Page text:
Praise That Doesn't Backfire


Guidelines: People need at least five praises a day

DeMontfort University reported at the British Psychological Conference that parents who praised their children at least five times a day saw a boost in their children’s well-being and a drop in hyperactivity and inattention. 1

Praise effort, not trait

Praising a trait (such as art, music or sports) can lead to anxiety about performing that trait in the future. Instead, focus on praising the effort that went into the performance or behavior.

Try, “You worked hard on that and it shows,” instead of “You are a great artist.” When you praise effort, the recipient generalizes that praise towards efforts they can put into all endeavors. When a trait is praised, the recipient feels they are only good at the isolated accomplishment. They even begin to fear repeating the task in case it isn’t as good as the first effort.

Praise maturity, not just compliance

Many people are uncomfortable with praise because—in their past—praise always came with a spoonful of falsehood.

Following childhood, people quickly discount praise tied to compliance because it is obviously for the sake of manipulation. The need for praise is not dependent upon behavior—it is needed whether a person is compliant or not.

When you praise, seek to praise behaviors that indicate a person is making mature decisions in their life, not just the decisions of which you approve. In fact, it’s good to remember that praise is not about us— “I’m so proud of you”—it is about the actions of the recipient. “Your behavior truly indicates a deepening maturity in your life.”

Be specific about what you are praising

When praise is generalized, it has little to no motivational value and can even backfire. When a person walks into a room and says, “Good job everyone,” it really tells those present that the one giving praise never really took time to understand or explore the effort individuals put into the accomplishment.

Such praise is generally deemed as insincere and the person giving the praise is diminished in stature at the same time. People stop seeking their approval and may even seek to avoid it.

Praise the behavior you want to grow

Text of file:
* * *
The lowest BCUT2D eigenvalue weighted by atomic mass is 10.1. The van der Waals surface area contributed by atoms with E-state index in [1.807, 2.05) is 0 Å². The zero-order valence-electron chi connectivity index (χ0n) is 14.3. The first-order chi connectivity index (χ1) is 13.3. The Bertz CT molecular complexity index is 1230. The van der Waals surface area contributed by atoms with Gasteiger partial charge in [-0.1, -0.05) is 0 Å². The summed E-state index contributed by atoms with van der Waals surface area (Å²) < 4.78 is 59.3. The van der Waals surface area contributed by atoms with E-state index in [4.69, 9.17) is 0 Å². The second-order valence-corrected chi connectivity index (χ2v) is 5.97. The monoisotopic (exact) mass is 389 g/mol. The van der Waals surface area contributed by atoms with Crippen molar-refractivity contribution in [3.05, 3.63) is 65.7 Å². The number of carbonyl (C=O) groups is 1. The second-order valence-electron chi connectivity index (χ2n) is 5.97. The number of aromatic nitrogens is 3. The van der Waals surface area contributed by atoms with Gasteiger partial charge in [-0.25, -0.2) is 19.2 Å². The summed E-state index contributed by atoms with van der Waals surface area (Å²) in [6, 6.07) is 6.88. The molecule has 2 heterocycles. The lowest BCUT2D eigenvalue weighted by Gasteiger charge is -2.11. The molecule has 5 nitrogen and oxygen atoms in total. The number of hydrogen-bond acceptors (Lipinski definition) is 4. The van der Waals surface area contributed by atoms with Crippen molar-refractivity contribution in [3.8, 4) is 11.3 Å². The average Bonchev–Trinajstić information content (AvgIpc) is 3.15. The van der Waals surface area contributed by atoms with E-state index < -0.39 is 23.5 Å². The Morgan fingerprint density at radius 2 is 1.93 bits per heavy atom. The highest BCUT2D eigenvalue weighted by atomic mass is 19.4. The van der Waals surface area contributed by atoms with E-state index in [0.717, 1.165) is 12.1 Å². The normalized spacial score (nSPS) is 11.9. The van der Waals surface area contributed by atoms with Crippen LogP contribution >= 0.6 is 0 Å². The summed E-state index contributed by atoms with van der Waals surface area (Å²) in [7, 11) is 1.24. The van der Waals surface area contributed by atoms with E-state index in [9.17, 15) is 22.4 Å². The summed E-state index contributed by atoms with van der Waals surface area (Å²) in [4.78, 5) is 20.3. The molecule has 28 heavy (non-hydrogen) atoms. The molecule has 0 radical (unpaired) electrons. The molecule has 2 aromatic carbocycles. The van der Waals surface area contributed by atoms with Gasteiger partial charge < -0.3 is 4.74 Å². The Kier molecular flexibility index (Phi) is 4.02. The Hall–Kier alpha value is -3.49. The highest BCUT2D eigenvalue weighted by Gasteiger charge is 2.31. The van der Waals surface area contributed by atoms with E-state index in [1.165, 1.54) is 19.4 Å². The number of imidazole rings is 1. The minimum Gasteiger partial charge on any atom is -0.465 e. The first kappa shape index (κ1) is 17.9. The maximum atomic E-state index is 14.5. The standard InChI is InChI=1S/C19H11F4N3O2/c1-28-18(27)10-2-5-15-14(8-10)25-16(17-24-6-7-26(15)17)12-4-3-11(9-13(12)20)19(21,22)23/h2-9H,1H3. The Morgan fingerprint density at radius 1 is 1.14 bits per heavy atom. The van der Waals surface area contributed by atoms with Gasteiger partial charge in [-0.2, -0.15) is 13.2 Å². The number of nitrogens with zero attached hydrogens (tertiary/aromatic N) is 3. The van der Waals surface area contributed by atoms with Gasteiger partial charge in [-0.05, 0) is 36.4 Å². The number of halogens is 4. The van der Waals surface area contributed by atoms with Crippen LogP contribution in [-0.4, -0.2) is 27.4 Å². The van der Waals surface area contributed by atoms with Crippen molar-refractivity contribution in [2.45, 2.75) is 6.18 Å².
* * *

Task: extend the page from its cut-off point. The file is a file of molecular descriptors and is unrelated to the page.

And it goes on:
Be adroit at seeking behaviors you want to grow and specifically complimenting them.

Used properly, praise can open up new avenues for growth. For example, I had a young lady who was indiscriminately defiant. While praising her “willpower” as a helpful trait in many situations, it helped us discuss in which situations defiant behavior was a plus and in which situations it might backfire for her. We then used her guidelines to measure our conversations and whether she needed to be defiant when we were communicating and to apply different behaviors for her to reach other desirable outcomes.

Grow your praise, reduce your sarcasm

This is a general rule I would give to any adult, in any situation. We live in a time when sarcasm is often mistaken for wit and cynicism for wisdom. Sarcasm comes from the Greek words, Sarkazein, which means to “tear the flesh” or to “feast on a carcass.”

Praise is a habit that can be grown and needs intentional attention to foster. People proficient at this habit are seen as sincere, trustworthy and thoughtful.

Sarcasm is especially damaging to children and young adolescents do not have the cognitive capacity to respond or categorize this type of humor. They make easy victims for our wit, but I would compare that practice to playing hardball with an armless child.

Find ways to create a life of praise instead of sarcasm—and if you’re part of a staff that works with young people, create a culture of praise in your workplace. Children will thrive because of it.

People need praise to increase their well-being—especially adolescents

The choice of words here is very important. It is time we stop seeing self-esteem as an end-all to teen woes. As a criminologist friend of mine stated in a presentation, “When we raise the self-esteem of youth making poor decisions, we wind up with young criminals who feel really good about the crimes they are committing.”

Well-being is not just how you feel about yourself, but also how you feel about your contribution to others. It is one of the primary reasons we ask these two weekly questions to the youth in our homes;

  1. “What can WE do to help you master what you are seeking in life?”
  2. “What can YOU do to help yourself master those goals?”

Asking only the first question leads to a youth who feels entitled or helpless. The second question helps a young person also feel committed and empowered. We are going to help them mature and they are going to participate as well.


Praise is a critical tool in the box of raising healthy young people but using any tool incorrectly can cause more damage than there was in the beginning.


1 Time Health, Amanda Macmillan, May 11, 2017, This Is How Much Praise Kids Really Need,


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